Homologous recombination of single-stranded oligonucleotides is a highly efficient process for introducing precise mutations into the genome of E. coli and other organisms when mismatch repair (MMR) is disabled. This can result in the rapid accumulation of off-target mutations that can mask desired phenotypes, especially when selections need to be employed following the generation of combinatorial libraries. While the use of inducible mutator phenotypes or other MMR evasion tactics have proven useful, reported methods either require non-mobile genetic modifications or costly oligonucleotides that also result in reduced efficiencies of replacement. Therefore a new system was developed, Transient Mutator Multiplex Automated Genome Engineering (TM-MAGE), that solves problems encountered in other methods for oligonucleotide-mediated recombination. TM-MAGE enables nearly equivalent efficiencies of allelic replacement to the use of strains with fully disabled MMR and with an approximately 12- to 33-fold lower off-target mutation rate. Furthermore, growth temperatures are not restricted and a version of the plasmid can be readily removed by sucrose counterselection. TM-MAGE was used to combinatorially reconstruct mutations found in evolved salt-tolerant strains, enabling the identification of causative mutations and isolation of strains with up to 75% increases in growth rate and greatly reduced lag times in 0.6 M NaCl.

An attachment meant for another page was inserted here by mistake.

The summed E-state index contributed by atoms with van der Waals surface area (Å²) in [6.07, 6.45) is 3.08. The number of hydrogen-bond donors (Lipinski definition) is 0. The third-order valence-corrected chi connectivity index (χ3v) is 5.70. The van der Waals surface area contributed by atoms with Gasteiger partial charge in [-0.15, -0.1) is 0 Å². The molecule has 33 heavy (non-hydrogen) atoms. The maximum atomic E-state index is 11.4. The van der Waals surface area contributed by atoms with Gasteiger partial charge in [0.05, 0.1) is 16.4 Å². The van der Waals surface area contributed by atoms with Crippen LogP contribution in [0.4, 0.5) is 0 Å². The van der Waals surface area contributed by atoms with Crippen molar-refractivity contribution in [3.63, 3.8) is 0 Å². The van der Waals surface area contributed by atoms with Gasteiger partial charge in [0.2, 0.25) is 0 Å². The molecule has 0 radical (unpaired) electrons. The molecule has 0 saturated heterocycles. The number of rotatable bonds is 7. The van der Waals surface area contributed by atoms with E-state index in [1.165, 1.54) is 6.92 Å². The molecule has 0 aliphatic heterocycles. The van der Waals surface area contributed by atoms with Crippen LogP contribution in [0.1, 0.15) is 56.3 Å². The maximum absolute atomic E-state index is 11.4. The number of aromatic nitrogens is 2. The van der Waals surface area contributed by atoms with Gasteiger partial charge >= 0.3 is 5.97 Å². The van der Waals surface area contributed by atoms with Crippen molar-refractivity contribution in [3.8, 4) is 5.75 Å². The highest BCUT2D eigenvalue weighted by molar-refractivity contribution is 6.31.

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Lennen, R., Nilsson Wallin, A., Pedersen, M., Bonde, M., Luo, H., Herrgard, M., & Sommer, M. O. A. (2016). Transient overexpression of DNA adenine methylase enables efficient and mobile genome engineering with reduced off-target effects. Nucleic acids research, 44(4), [e36]. https://doi.org/10.1093/nar/gkv1090